Online Vet Tech Schools & Degrees: 2016-2017

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Best Online Vet Tech Degrees for 2016-2017

Earning a veterinary tech degree may be a great option for animal lovers who care about the health and welfare of these beings. Different types of degrees are available, so prospective students should choose a program that best fits with their individual needs when it comes to factors such as cost of tuition, class size and availability of online formats. We have found the top vet tech degree programs in the country based on these important criteria. Explore the best online vet tech degrees for 2016-2017 below.

Score Tuition & Fees Financial Aid % #ONLINE PROGRAMS Student-teacher RatioGrad Rate
Score Tuition & Fees Financial Aid % #ONLINE PROGRAMS Student-teacher RatioGrad Rate
San Juan College
99.53 28% 3 20:1 13%

  • Credit for ExperienceYes
  • Placement ServicesYes
  • Counseling ServicesYes
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Colby Community College
86.00 62% 1 14:1 55%

  • Credit for ExperienceNo
  • Placement ServicesNo
  • Counseling ServicesYes
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Score Tuition & Fees Financial Aid % #ONLINE PROGRAMS Student-teacher RatioGrad Rate
Score Tuition & Fees Financial Aid % #ONLINE PROGRAMS Student-teacher RatioGrad Rate
Siena Heights University
99.66 99% 1 11:1 43%

  • Credit for ExperienceYes
  • Placement ServicesYes
  • Counseling ServicesYes
Read More Read Less
St Petersburg College
99.26 23% 2 22:1 N/A

  • Credit for ExperienceYes
  • Placement ServicesYes
  • Counseling ServicesYes
Read More Read Less
SUNY College of Technology at Canton
98.97 16% 1 17:1 32%

  • Credit for ExperienceYes
  • Placement ServicesYes
  • Counseling ServicesYes
Read More Read Less

Guide to Online Vet Tech Schools & Degrees

If you’re an animal lover and you care about the health and welfare of these beings, earning a veterinary tech degree may be the perfect way to turn your passion into a career. Different types of degrees are available, so you can choose the one that fits the level of direct care you want to provide. This guide outlines the requirements for the various online degrees offered and also offers a list of key criteria for distance learning programs to help you make an informed decision about online vet tech schools.

Vet Tech Schools Degree Search Tool

Depending on the level of care future vet techs are hoping to provide, there are a variety of online degrees in the field to meet those aspirations. Most programs are offered as associate or bachelor’s degrees, allowing students to enter the field more quickly than veterinarian students. After selecting their educational level, students should also research factors such as proper accreditation, faculty credentials, flexibility, internships and career placement assistance. Those looking for help in their journey can use the search tool below to develop a list of personalized schools to help them meet their goals.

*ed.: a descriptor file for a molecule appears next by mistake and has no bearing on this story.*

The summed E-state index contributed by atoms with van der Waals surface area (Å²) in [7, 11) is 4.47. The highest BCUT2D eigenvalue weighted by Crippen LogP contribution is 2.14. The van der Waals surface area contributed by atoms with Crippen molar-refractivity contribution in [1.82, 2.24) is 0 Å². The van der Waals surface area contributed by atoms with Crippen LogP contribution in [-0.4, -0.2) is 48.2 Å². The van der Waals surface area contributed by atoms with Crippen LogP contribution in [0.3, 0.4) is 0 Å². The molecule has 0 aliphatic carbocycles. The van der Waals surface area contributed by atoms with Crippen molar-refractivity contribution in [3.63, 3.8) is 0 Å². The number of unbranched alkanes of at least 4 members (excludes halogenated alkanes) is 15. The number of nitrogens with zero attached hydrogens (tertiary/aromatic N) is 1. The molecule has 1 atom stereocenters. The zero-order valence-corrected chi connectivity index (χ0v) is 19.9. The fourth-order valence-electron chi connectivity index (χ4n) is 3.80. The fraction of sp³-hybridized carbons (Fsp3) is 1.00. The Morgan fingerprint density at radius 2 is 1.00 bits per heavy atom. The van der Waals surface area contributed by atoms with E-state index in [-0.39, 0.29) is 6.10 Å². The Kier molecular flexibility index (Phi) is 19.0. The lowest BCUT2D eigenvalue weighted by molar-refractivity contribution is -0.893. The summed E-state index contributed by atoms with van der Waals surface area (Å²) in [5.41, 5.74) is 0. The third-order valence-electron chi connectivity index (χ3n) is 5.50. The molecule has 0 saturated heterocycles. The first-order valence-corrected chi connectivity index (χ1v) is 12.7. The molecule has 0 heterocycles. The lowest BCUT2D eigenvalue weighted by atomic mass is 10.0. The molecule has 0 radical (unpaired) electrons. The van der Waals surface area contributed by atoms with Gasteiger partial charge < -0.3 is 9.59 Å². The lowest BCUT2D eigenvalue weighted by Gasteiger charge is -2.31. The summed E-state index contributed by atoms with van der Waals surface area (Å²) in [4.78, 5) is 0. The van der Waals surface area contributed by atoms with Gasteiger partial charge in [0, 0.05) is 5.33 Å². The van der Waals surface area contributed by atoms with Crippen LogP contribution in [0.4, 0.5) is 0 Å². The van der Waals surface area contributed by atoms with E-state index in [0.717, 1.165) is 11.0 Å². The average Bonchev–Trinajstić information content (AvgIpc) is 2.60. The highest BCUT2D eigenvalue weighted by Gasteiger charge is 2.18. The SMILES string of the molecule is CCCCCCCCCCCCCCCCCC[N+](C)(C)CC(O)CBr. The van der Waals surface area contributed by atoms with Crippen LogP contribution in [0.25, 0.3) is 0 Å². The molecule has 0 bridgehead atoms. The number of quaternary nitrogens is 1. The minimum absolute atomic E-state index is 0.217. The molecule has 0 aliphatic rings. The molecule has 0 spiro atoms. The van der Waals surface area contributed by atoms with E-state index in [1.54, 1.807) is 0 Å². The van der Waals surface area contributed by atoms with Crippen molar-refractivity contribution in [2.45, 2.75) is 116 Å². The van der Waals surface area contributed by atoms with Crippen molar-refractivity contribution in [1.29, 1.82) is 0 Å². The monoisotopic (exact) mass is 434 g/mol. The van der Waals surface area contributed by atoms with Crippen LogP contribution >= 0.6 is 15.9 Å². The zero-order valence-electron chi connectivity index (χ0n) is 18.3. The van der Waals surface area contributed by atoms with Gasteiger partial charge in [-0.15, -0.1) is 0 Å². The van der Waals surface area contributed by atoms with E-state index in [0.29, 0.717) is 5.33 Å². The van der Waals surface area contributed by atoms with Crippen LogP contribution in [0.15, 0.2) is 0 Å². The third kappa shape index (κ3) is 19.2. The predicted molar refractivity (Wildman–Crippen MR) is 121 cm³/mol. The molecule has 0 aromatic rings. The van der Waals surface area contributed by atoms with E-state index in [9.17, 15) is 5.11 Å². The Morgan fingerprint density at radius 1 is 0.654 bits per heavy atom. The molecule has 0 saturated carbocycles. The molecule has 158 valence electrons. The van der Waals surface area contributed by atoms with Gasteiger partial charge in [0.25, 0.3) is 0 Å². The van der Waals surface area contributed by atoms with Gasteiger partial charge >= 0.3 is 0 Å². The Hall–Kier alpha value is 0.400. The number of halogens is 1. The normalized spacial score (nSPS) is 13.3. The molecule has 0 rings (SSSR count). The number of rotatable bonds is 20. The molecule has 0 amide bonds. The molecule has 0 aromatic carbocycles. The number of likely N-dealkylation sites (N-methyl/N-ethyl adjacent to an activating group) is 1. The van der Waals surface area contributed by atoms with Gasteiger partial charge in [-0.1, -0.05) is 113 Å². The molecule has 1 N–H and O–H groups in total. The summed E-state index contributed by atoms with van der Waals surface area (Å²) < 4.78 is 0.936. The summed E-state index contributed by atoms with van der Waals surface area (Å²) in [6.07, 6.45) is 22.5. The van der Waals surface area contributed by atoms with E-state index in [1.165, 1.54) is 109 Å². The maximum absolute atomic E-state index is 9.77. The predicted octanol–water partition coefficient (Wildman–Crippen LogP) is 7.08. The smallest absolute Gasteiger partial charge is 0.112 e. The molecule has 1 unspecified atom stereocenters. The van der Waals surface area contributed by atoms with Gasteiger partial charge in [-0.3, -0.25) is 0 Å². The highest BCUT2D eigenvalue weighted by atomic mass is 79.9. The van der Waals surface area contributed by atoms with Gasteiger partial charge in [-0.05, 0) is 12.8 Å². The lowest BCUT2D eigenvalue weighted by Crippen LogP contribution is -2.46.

Degree Level:
Student Population:
School Type:
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Overview of the Vet Tech Field

Veterinary technicians and veterinary technologists work in animal hospitals, labs and other environments, taking care of injured or sick animals. The level of education and job responsibilities vary according to one’s title. Both work under the direction of licensed veterinarians, but a veterinary technologist has more autonomy and may supervise vet technicians.

Employment for veterinary technicians and technologists is projected to grow much faster than other jobs, according to the U.S. Bureau of Labor Statistics. From 2012 through 2022, job opportunities should increase by 30 percent, which is more than double the growth rate predicted for other occupations nationwide. In addition to working with veterinarians, opportunities for vet techs are expanding in other areas, such as public health, national disease control, and food and animal safety.

Types of Online Vet Tech Degrees

Online vet tech schools offer degrees at the associate and bachelor’s level. The associate degree can lead to a position as a veterinary technician, while the bachelor’s degree in veterinary technology can result in a career as a veterinary technician or technologist.

Your choice of a degree and a program may depend on several factors, including finances, career goals, and the amount of time you are able to commit to your studies. Web-based studies can offer increased flexibility in completing assignments, but some online vet tech schools require some on-campus attendance for activities like clinical exercises. In most programs, students perform clinical work at approved off-campus sites – usually veterinary practices. Under certain circumstances, students may be able to complete clinical work at pounds and shelters, but program officials must approve clinical preceptors in advance.

Two-Year Degrees

The online Associate in Applied Science in Veterinary Technology is a two-year degree usually consisting of 73 credits. At some schools, applicants must complete 18 of the standard 22 general education credits before gaining admittance into the vet tech program.

At the associate level, students are exposed to procedures for assisting veterinarians during animal surgeries and exams, as well as handling and treating animals in clinical and lab settings. Besides laboratory skills, students learn about diseases and dentistry in small and large animals, imaging procedures and concepts of veterinary business practices. Coursework may include the basics of anesthesiology, pharmacology, anatomy, and hematology. Students also learn how to restrain, groom, and collect samples from animals and perform their work ethically. They also study how to maintain and sanitize kennels and administer medications.

Midland College
  • Enrollment: 11,007
  • Tuition: $3,180
  • College Type: Public
  • State: Texas
  • Associate of Applied Science in Veterinary Science
Baker College
  • Enrollment: 5,356
  • Tuition: $7,740
  • College Type: Private
  • State: Michigan
  • Associate of Applied Science in Veterinary Technology

Four-Year Degrees